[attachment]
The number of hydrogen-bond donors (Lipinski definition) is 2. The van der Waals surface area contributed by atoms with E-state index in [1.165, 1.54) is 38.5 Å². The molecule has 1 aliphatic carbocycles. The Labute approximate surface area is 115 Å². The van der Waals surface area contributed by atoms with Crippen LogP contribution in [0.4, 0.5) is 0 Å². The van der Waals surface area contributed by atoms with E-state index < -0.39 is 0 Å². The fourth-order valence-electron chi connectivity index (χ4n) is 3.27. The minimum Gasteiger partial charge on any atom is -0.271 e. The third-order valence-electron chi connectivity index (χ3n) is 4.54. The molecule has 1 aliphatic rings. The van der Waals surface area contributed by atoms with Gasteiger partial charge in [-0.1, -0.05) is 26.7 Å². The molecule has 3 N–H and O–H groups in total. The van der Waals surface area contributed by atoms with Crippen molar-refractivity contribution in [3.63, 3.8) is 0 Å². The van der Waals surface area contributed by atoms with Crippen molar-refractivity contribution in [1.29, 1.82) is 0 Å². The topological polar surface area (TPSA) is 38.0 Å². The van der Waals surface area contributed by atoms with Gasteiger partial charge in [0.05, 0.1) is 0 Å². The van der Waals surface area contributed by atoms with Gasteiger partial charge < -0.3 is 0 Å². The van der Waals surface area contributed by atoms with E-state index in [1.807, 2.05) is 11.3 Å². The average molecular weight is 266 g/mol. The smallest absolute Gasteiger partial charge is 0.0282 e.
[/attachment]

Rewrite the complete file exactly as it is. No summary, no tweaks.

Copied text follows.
The number of hydrogen-bond donors (Lipinski definition) is 2. The van der Waals surface area contributed by atoms with E-state index in [1.165, 1.54) is 38.5 Å². The molecule has 1 aliphatic carbocycles. The Labute approximate surface area is 115 Å². The van der Waals surface area contributed by atoms with Crippen LogP contribution in [0.4, 0.5) is 0 Å². The van der Waals surface area contributed by atoms with E-state index < -0.39 is 0 Å². The fourth-order valence-electron chi connectivity index (χ4n) is 3.27. The minimum Gasteiger partial charge on any atom is -0.271 e. The third-order valence-electron chi connectivity index (χ3n) is 4.54. The molecule has 1 aliphatic rings. The van der Waals surface area contributed by atoms with Gasteiger partial charge in [-0.1, -0.05) is 26.7 Å². The molecule has 3 N–H and O–H groups in total. The van der Waals surface area contributed by atoms with Crippen molar-refractivity contribution in [3.63, 3.8) is 0 Å². The van der Waals surface area contributed by atoms with Crippen molar-refractivity contribution in [1.29, 1.82) is 0 Å². The topological polar surface area (TPSA) is 38.0 Å². The van der Waals surface area contributed by atoms with Gasteiger partial charge in [0.05, 0.1) is 0 Å². The van der Waals surface area contributed by atoms with Gasteiger partial charge < -0.3 is 0 Å². The van der Waals surface area contributed by atoms with E-state index in [1.807, 2.05) is 11.3 Å². The average molecular weight is 266 g/mol. The smallest absolute Gasteiger partial charge is 0.0282 e.